Traditionally, in North America the hock is a section of the front arm bone of the pig. On one end the elbow joint is severed. On the other, where the arm of the pig meats the body, a cut is made and the arm bone is sawed through. So on one end of the hock there is a clean joint, and on the other the circular cross-section of a bone.
In traditional British butchery it is the analogous section from the hind leg that is called the hock; that from the front was known as the hand.
Nowadays, whether taken from the forearm or the hind leg, both cuts are considered hocks. They are almost always processed into ham, that … Continue reading.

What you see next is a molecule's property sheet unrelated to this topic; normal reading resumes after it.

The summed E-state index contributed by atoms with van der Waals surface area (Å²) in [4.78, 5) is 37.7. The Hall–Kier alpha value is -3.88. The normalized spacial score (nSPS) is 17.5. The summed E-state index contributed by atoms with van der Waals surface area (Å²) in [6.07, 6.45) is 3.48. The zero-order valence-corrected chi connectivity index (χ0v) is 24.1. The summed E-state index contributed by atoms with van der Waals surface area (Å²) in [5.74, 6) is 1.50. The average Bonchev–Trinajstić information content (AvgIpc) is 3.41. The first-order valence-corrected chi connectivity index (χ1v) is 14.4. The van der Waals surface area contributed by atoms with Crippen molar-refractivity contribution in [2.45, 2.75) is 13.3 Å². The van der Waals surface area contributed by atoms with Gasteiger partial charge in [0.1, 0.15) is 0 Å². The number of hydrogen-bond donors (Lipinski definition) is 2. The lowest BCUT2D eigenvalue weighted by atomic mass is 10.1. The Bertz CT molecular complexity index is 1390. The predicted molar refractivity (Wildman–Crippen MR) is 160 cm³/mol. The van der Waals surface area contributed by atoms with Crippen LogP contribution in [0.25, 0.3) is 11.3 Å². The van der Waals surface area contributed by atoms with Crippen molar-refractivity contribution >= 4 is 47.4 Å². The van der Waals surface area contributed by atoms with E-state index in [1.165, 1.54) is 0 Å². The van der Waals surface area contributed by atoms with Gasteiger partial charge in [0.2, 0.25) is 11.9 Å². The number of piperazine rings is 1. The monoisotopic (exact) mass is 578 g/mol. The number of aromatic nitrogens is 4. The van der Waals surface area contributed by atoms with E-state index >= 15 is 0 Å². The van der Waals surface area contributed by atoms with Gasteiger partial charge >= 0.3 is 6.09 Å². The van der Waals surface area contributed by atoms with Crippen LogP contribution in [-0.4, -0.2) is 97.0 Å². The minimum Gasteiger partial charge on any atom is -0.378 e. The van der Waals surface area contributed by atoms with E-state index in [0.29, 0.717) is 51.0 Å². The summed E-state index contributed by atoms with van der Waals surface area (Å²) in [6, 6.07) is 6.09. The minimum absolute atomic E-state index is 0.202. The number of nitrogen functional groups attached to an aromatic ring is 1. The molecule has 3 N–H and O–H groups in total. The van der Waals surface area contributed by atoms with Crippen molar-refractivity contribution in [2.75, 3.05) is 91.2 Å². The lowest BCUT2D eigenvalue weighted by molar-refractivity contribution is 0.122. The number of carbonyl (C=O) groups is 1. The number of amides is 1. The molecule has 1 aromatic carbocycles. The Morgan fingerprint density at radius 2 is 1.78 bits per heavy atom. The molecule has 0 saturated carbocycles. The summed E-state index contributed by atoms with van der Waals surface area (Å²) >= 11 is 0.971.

If you consult a North American resource on smoking meat, you’re likely find something like the following:
The first rule of smoking meat: use hardwood. Apple, hickory, maple, oak, pear, cherry, whatever you please, but do not use soft wood, and especially not evergreens. They are extremely resinous, and not only do they produce harsh, turpentine flavours in the meat, they are also poisonous!
These comments are discouraging to someone who lives where the prairies meet the boreal forest. Of course there are hardwood trees in Edmonton, but they’re not nearly as common as, say, poplars and spruce. There’s a spruce tree in my front yard that, if left to its own devices, will someday eat my house. There’s a … Continue reading.